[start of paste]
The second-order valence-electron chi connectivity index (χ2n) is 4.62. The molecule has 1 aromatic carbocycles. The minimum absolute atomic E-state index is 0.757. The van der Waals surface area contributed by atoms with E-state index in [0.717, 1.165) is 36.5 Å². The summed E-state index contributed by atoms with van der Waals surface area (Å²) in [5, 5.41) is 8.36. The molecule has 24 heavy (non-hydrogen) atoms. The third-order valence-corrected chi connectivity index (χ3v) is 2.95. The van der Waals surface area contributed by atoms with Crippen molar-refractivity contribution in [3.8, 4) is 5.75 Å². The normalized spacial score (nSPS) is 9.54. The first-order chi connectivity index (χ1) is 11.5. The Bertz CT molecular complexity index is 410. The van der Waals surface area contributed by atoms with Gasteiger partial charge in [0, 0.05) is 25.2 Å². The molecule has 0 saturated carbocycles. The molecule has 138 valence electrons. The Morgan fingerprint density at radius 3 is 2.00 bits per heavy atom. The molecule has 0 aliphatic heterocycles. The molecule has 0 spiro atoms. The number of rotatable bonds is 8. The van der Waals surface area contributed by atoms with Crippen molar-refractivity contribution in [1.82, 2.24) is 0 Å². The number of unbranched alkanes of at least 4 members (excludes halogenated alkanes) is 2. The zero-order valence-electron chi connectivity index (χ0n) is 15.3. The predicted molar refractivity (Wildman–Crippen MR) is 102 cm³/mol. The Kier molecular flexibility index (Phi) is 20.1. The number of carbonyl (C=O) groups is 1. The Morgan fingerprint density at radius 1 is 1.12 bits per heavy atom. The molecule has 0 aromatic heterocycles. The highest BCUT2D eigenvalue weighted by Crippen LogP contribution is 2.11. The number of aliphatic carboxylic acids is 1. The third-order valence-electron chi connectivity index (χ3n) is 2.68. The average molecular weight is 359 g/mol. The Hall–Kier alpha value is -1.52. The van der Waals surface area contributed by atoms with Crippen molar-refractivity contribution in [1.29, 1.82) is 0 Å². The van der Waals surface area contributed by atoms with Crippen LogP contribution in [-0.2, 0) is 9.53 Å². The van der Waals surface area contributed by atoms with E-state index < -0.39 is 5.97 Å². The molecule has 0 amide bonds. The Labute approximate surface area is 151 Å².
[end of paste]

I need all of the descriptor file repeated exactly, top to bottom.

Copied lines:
The second-order valence-electron chi connectivity index (χ2n) is 4.62. The molecule has 1 aromatic carbocycles. The minimum absolute atomic E-state index is 0.757. The van der Waals surface area contributed by atoms with E-state index in [0.717, 1.165) is 36.5 Å². The summed E-state index contributed by atoms with van der Waals surface area (Å²) in [5, 5.41) is 8.36. The molecule has 24 heavy (non-hydrogen) atoms. The third-order valence-corrected chi connectivity index (χ3v) is 2.95. The van der Waals surface area contributed by atoms with Crippen molar-refractivity contribution in [3.8, 4) is 5.75 Å². The normalized spacial score (nSPS) is 9.54. The first-order chi connectivity index (χ1) is 11.5. The Bertz CT molecular complexity index is 410. The van der Waals surface area contributed by atoms with Gasteiger partial charge in [0, 0.05) is 25.2 Å². The molecule has 0 saturated carbocycles. The molecule has 138 valence electrons. The Morgan fingerprint density at radius 3 is 2.00 bits per heavy atom. The molecule has 0 aliphatic heterocycles. The molecule has 0 spiro atoms. The number of rotatable bonds is 8. The van der Waals surface area contributed by atoms with Crippen molar-refractivity contribution in [1.82, 2.24) is 0 Å². The number of unbranched alkanes of at least 4 members (excludes halogenated alkanes) is 2. The zero-order valence-electron chi connectivity index (χ0n) is 15.3. The predicted molar refractivity (Wildman–Crippen MR) is 102 cm³/mol. The Kier molecular flexibility index (Phi) is 20.1. The number of carbonyl (C=O) groups is 1. The Morgan fingerprint density at radius 1 is 1.12 bits per heavy atom. The molecule has 0 aromatic heterocycles. The highest BCUT2D eigenvalue weighted by Crippen LogP contribution is 2.11. The number of aliphatic carboxylic acids is 1. The third-order valence-electron chi connectivity index (χ3n) is 2.68. The average molecular weight is 359 g/mol. The Hall–Kier alpha value is -1.52. The van der Waals surface area contributed by atoms with Crippen molar-refractivity contribution in [1.29, 1.82) is 0 Å². The van der Waals surface area contributed by atoms with Crippen LogP contribution in [-0.2, 0) is 9.53 Å². The van der Waals surface area contributed by atoms with E-state index < -0.39 is 5.97 Å². The molecule has 0 amide bonds. The Labute approximate surface area is 151 Å².